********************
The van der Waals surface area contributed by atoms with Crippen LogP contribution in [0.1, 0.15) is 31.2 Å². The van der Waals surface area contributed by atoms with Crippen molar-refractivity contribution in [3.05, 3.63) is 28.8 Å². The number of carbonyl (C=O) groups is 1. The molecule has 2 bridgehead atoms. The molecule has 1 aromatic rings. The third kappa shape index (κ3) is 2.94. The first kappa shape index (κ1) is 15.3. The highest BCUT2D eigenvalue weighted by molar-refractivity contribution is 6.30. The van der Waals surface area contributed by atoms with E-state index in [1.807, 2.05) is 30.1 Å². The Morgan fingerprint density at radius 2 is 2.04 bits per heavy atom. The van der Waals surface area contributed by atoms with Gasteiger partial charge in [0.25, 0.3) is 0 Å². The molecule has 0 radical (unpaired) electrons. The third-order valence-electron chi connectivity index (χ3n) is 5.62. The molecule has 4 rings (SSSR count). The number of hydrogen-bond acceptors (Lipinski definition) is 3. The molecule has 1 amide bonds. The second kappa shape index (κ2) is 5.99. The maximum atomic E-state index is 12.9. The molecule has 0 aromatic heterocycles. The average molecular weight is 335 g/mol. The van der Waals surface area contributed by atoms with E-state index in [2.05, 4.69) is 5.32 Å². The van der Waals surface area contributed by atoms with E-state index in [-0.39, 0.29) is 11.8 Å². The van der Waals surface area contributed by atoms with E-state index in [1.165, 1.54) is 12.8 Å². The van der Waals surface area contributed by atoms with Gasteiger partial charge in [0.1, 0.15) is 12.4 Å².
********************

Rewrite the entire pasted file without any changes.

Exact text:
The van der Waals surface area contributed by atoms with Crippen LogP contribution in [0.1, 0.15) is 31.2 Å². The van der Waals surface area contributed by atoms with Crippen molar-refractivity contribution in [3.05, 3.63) is 28.8 Å². The number of carbonyl (C=O) groups is 1. The molecule has 2 bridgehead atoms. The molecule has 1 aromatic rings. The third kappa shape index (κ3) is 2.94. The first kappa shape index (κ1) is 15.3. The highest BCUT2D eigenvalue weighted by molar-refractivity contribution is 6.30. The van der Waals surface area contributed by atoms with E-state index in [1.807, 2.05) is 30.1 Å². The Morgan fingerprint density at radius 2 is 2.04 bits per heavy atom. The van der Waals surface area contributed by atoms with Gasteiger partial charge in [0.25, 0.3) is 0 Å². The molecule has 0 radical (unpaired) electrons. The third-order valence-electron chi connectivity index (χ3n) is 5.62. The molecule has 4 rings (SSSR count). The number of hydrogen-bond acceptors (Lipinski definition) is 3. The molecule has 1 amide bonds. The second kappa shape index (κ2) is 5.99. The maximum atomic E-state index is 12.9. The molecule has 0 aromatic heterocycles. The average molecular weight is 335 g/mol. The van der Waals surface area contributed by atoms with E-state index in [2.05, 4.69) is 5.32 Å². The van der Waals surface area contributed by atoms with E-state index in [-0.39, 0.29) is 11.8 Å². The van der Waals surface area contributed by atoms with E-state index in [1.165, 1.54) is 12.8 Å². The van der Waals surface area contributed by atoms with Gasteiger partial charge in [0.1, 0.15) is 12.4 Å².